It never rains, it pours. And it has certainly been bucketing down on the Prime Minister and the Conservative Party for about a week now, with no prospect of it easing off.
Indeed, amid the fall-out from the defection of MP Douglas Carswell from the Tories to Ukip, there emerges the very real fear that the subsequent by-election in Clacton will result in the Tories being trounced and Ukip returning its first ever MP to Westminster. In short, the Conservatives will be dead in the water.
Added to all these woes, the Tories discover their target to reduce immigration has been missed by miles – a key issue at the next election.
This has been a very bad day at the office.
At least – rare for a turncoat – Carswell has had the decency, once he changed parties, to resign from Parliament. He has a big personal following in Clacton which returned him, as the Tory candidate in 2010, with a majority of some 12,000. The pundits are now confidently saying that Ukip will smash that in the by-election, and return the popular Mr Carswell in his new colours with a huge majority.
Indeed, a weekend poll puts Nigel Farage’s party an amazing 44 points ahead of the Conservatives in Clacton. If this was transformed into reality, it would virtually sweep the Tories off the map in this area.
This would obviously devastate the beleaguered Cameron whose “promise” of an in-out referendum on the European Union in 2017 is much too long to wait for the impatient British electorate, who are growing ever more frustrated at what they see as the EU trying to dominate Britain and make Westminster progressively more impotent.
This is the price politicians pay for giving the electorate what they (the politicians) think is good for them rather than what the voters actually want.
There is also another valid scenario – that Carswell’s action could actually help Ed Miliband into 10 Downing Street as Ukip candidates slash Tory majorities in current marginal seats.
I would not be surprised to see the Prime Minister going very grey between now and the general election in May.
It beggars belief that those who looked the other way when the notorious Rotherham child-abuse scandal was going on are still in their posts. It is no less astonishing that those who committed these crimes are still walking the streets with impunity.
Notably, Shaun Wright, the Police Commissioner for the area, continues to refuse to resign and even expresses pride at what he has “achieved” in this post. The fact that the holders of this entirely unnecessary office were voted in by the electorate means that, except in very rare and specific circumstances, they cannot be sacked. So much for democracy.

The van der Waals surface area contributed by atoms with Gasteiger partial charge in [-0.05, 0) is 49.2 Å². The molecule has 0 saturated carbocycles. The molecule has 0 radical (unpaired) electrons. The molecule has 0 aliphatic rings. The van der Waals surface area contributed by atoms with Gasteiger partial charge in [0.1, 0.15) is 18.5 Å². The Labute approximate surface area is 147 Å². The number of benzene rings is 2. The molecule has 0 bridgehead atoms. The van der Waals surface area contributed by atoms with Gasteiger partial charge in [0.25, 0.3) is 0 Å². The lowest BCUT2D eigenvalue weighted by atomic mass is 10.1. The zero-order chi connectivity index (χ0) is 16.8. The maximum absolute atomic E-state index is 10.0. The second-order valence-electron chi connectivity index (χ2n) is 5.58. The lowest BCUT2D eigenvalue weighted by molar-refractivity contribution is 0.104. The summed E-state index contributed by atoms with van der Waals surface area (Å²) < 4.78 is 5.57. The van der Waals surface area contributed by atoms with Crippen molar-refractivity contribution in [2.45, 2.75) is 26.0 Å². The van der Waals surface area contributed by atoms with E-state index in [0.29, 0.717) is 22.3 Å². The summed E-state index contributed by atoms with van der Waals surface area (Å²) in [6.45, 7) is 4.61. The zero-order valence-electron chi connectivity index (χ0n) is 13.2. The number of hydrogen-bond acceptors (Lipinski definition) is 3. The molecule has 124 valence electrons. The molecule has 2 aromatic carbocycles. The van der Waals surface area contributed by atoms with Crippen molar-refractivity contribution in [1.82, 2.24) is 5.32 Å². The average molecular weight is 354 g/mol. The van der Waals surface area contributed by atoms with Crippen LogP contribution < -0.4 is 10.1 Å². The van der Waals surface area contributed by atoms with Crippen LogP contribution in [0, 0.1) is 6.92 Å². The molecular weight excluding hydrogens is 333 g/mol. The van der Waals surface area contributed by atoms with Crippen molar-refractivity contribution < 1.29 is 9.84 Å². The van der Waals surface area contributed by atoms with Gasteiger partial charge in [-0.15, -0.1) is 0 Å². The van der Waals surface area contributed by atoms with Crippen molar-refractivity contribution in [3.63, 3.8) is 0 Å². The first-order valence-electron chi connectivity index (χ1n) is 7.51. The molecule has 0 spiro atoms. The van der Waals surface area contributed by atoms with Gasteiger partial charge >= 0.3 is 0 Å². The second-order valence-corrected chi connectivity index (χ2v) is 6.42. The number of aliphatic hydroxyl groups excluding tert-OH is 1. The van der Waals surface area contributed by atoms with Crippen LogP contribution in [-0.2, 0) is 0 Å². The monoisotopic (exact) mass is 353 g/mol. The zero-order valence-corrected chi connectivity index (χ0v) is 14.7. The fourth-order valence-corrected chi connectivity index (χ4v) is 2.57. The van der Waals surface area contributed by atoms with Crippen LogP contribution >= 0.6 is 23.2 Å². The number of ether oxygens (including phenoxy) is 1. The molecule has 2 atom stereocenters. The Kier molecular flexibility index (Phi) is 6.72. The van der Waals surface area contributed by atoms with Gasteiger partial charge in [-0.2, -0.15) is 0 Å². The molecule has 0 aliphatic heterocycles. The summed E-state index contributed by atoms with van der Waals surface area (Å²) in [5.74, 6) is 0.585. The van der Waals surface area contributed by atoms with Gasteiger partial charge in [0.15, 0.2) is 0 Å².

So Mr Wright, and those of his colleagues clinging on to their jobs by their grubby fingernails, will be hoping that before long the newspapers will get bored with this story, and it will be forgotten.
Unfortunately, this could well happen, but I would like to see Mr Wright and his cronies pestered morning, noon and night until they have the decency to go. And why don’t the police, who surely know the names of some of those responsible for these acts, start making a few arrests?
Who does this jumped-up tin-pot dictator Jean-Claude Juncker think he is? The new President of the European Commission has told David Cameron to send a woman to represent Britain in Brussels in order to improve “gender balance” on the Commission.
Otherwise, we are told, the UK representative will be denied a key portfolio on the Commission.
What colossal cheek!
It is outrageous that these bureaucrats should effectively try to blackmail us to send someone they want on the Commission and not someone we may want.
Why on earth should we kow-tow to their demands? And why do we tolerate this?
The Brussels despots should be told, in no uncertain terms, that we are a sovereign state – not a satellite – and fully intend to make our own minds up, thank you very much.
congratulations to Lord (Denis) Healey, the former Labour Chancellor of the Exchequer and MP for Leeds East who celebrated his 97th birthday last weekend.
If the Labour Party had shown the basic common sense in the early 1980s to elect Healey as their leader instead of opting for the hopeless Michael Foot, no doubt the Party’s fortunes would have been transformed for the better.
It is to his eternal credit that, unlike so many of his moderate colleagues, Healey did not go scurrying off to join the ill-starred SDP but stayed loyally with Labour to put the party on its right course again.
Chris Moncrieff is the former political editor of the Press Association.